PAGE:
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Whistling Sweetly in the Dark

Despite a string of successes, the young soprano Virginia Tola still battles her fears when she steps onstage.

January 06, 2002|DONNA PERLMUTTER

Some young singers with talent and the bookings to prove it luxuriate in confidence. Then there's Virginia Tola.

No matter that the budding Argentine soprano was picked by Frederica von Stade from a crowd of students, then handed over to Placido Domingo, who cleared her path to major opera stages. No matter that she has won some big competition prizes and captured wide attention. No matter that within two years she has gone from novice to sharing the spotlight with celebrated singers--notably making her American debut in Los Angeles Opera's just-ended "Merry Widow," and performing at last year's Kennedy Center Honors in a tribute number to Domingo.

"For me it's all very difficult," says the tall, runway-slender Tola in halting English, speaking about her secondary role as Valencienne in Franz Lehar's "Widow." "There was much worry for me about the debut and how to keep my mind on all these things: dance, sing, speak English dialogue, act.

"Also, I know that if I can't take this concentration I'll do something wrong. I have to work with every word so people will understand what I say and what I sing. You see, Virginia has many chances to err. But not Valencienne. So I must put the role in every part of my body. And if I do my job well, I protect Virginia. Only it's very hard to change back and forth between Valencienne and Virginia."

Tola, in a pink woolly turtleneck and slim beige pants, wears not a lick of makeup. She turns 26 in mid-January yet could easily pass for a college freshman. As she sits in an office of the Los Angeles Opera, her manner is earnest and animated, turning shy on occasion. A translator sits at the table assisting her now and then with a word or phrase.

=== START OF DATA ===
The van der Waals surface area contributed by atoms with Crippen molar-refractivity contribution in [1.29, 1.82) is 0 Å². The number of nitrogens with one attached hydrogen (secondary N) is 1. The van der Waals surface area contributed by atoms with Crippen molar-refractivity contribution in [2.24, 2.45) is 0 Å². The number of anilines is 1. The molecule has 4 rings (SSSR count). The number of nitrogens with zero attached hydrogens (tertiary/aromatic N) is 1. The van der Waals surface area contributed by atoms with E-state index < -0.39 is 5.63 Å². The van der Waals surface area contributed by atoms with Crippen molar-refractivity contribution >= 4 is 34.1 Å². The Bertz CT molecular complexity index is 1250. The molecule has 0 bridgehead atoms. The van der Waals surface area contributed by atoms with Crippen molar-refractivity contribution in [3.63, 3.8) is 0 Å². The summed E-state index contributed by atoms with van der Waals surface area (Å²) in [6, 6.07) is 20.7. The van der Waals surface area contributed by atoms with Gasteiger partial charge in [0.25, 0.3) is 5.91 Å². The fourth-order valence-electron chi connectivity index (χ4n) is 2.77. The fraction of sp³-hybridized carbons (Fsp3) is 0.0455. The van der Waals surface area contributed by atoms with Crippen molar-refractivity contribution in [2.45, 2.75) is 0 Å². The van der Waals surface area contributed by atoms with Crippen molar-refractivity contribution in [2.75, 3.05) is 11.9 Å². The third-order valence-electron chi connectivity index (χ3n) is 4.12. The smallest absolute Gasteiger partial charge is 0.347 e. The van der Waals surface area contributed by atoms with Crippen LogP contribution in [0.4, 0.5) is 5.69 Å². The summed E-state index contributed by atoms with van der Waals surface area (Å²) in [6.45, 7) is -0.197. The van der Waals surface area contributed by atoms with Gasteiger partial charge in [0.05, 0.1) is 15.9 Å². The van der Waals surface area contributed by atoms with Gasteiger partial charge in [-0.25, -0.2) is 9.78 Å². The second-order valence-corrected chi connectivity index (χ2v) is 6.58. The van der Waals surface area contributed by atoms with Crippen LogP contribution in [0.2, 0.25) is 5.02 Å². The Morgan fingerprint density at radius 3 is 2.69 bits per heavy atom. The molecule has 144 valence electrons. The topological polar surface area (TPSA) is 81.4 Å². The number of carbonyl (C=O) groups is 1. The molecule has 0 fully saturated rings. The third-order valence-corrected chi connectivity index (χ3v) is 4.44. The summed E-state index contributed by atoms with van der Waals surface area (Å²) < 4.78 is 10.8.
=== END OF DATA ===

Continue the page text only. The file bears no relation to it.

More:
She will add to her worries with appearances at tonight's pricey L.A. Opera gala fund-raiser and Tuesday's "Night of Zarzuela & Operetta With Placido Doming & Friends," although in both instances, the showcase format, rather than the full-on drama of a staged opera (especially one in English), eases her anxieties. For both events, Tola will contribute operetta arias and excerpts from zarzuelas, the Spanish-language music-theater form that is one of Domingo's passions. And in both cases, she will share the stage with the tenor, something she has been doing a lot of lately--and that, she says, all but cancels out qualms.

"He makes everything easy for those around him," she says. "In romantic duets he makes me feel that I am the love of his life. His commitment is so intense. He gives 100%. And that makes you know what you have to do: Give back at his level."

It all began for Virginia Tola on a farm in Santa Fe, Argentina, about an hour out of Buenos Aires.

"No one sings," she says of her engineer-agronomist father and teacher-administrator mother and two younger sisters--although a grandmother, who heads a piano conservatory, continually pushed her to practice as a child and "was my connection to music." Asked at what age she decided to be a singer, she replies, as though surprised that anyone would wonder, "when I was born, you know," but then she explains a philosophy that almost permits such hyperbole: "I had it very clear in my mind what I want to do. And that was important because it gave me more security. With a goal in mind you go and go and go. There's nothing to worry as long as you keep on."

At Buenos Aires' Colon Opera Institute, Tola was performing in an art song class when "Flicka" von Stade, appearing at the opera house in Debussy's "Pelleas et Melisande," stopped by to listen.

Tola sang an excerpt from Ravel's song cycle "Sheherazade." When she saw Von Stade among the observers, Tola's trademark worries leaped to the surface. She clasps both hands to her head at the memory. "'Oh, no,' I thought. 'She is the master. This is terrible.' But afterward she came to meet me and told me very nice things, how she liked what I did. A few days later, I opened the newspaper and saw an article about Frederica in which she said a lot about me."

Before the next "Pelleas" performance, the student singer came to the opera star's dressing room to say thanks "for her great generosity" and the two struck up an e-mail correspondence that included lots of mentoring, in the vein of "Dear Flicka, How do I do this? And that?"

Shortly thereafter, Tola entered Norway's Queen Sonja International Music Competition where, before a jury that included mezzo-soprano Christa Ludwig and soprano Birgit Nilsson, she walked away with first prize. That was two years ago.

Von Stade took great delight in the win and, in a subsequent e-mail, quoted for Tola an Opera News interview with Ludwig in which the mezzo handed rave notices to the fledgling soprano.

And that's not the end of the Cinderella story. "At that same time of the article," Tola says, "Flicka was singing 'Merry Widow' with Placido at the Met. She showed him the interview and he became interested in me."

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